Virgin Orbit Aims to Send First Commercial Cubesats to Mars

 

The small, standardized satellites known as “Cubesats” have increased access to space — many launches include caches of Cubesats along with the main payload. Those tiny satellites are all hanging out around Earth, but that could change soon. Virgin Orbit, the rocket-based spinoff of Virgin Galactic, has signed a deal with Polish satellite company SatRevolution to send the first commercial Cubesats to Mars in 2022.

Richard Branson’s Virgin Galactic aims to send people into space for a few minutes at a time using an unusual rocket-powered spaceplane. The company has been testing its designs for years, and it hasn’t always gone as planned. Virgin Orbit takes a similarly unusual approach to reach space. The company’s LauncherOne rocket won’t ignite its engines on the ground. Instead, it will attach to a conventional Boeing 747 airplane that carries it to a high altitude. Releasing the rocket up there reduces fuel consumption and makes it cheaper to reach space.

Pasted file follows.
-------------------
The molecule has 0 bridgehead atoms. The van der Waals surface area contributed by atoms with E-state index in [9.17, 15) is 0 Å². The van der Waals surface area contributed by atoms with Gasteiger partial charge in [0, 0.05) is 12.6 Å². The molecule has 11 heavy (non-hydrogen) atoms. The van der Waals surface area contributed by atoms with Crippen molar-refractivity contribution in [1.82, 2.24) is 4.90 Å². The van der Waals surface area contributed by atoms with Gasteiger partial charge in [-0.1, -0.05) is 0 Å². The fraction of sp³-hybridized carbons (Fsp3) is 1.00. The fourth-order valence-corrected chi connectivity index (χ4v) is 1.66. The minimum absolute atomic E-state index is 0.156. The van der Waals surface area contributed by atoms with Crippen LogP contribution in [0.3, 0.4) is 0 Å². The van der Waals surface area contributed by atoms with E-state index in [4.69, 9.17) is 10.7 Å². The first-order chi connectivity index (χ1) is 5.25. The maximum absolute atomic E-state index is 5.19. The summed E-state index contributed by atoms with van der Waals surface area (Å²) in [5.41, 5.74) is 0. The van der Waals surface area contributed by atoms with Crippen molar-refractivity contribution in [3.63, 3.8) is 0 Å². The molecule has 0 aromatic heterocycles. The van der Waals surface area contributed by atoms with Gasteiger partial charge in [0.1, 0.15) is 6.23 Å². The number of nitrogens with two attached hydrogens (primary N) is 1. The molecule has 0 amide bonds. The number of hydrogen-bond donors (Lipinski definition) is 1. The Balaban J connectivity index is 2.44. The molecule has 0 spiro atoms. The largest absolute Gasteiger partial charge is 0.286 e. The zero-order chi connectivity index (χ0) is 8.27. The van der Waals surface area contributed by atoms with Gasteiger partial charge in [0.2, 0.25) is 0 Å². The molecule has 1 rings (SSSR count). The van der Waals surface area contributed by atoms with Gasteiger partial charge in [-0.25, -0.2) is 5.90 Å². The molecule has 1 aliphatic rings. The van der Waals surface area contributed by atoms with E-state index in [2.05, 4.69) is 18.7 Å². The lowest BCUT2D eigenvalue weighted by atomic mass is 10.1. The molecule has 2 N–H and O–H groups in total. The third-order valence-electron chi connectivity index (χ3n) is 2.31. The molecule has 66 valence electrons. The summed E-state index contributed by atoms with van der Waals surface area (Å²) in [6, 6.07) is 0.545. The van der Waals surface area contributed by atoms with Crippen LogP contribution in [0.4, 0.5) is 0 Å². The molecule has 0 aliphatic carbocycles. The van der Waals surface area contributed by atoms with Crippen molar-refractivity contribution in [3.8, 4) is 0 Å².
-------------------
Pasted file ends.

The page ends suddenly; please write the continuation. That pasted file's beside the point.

NASA’s InSight lander is currently alone on Mars, but it made the trip to the red planet with company. A pair of Cubesats called Mars Cube One (MarCO A and MarCO B) traveled along with it as a proof of concept that Cubesats could operate on interplanetary missions. NASA lost contact with these satellites (as expected) several weeks after InSight landed, but the success of Mars Cube One has convinced SatRevolution and Virgin Orbit that such spacecraft can contribute to our understanding of other planets.

Virgin Orbit has completed a drop test with LauncherOne, but the rocket hasn’t flown yet.

SatRevolution, which is working with a consortium of Polish universities and companies, hasn’t provided precise details on what it hopes to accomplish. Well, other than being able to pat itself on the back about being the first to send commercial Cubesats to Mars. It says that Cubesats could capture photos, measure radiation levels, and more. Presumably, the Cubesats will perform flybys of Mars like Mars Cube One. To enter orbit, they would need powerful engines to reduce speed.

Before the Cubesats can head for Mars, Virgin Orbit needs to finish work on the LauncherOne system. The 70-foot rocket has been loaded aboard Virgin Orbit’s 747 carrier for “captive carry” and drop tests, but it hasn’t ignited its engines in the air yet. Virgin Orbit hopes to conduct its first orbital test by the end of 2019.

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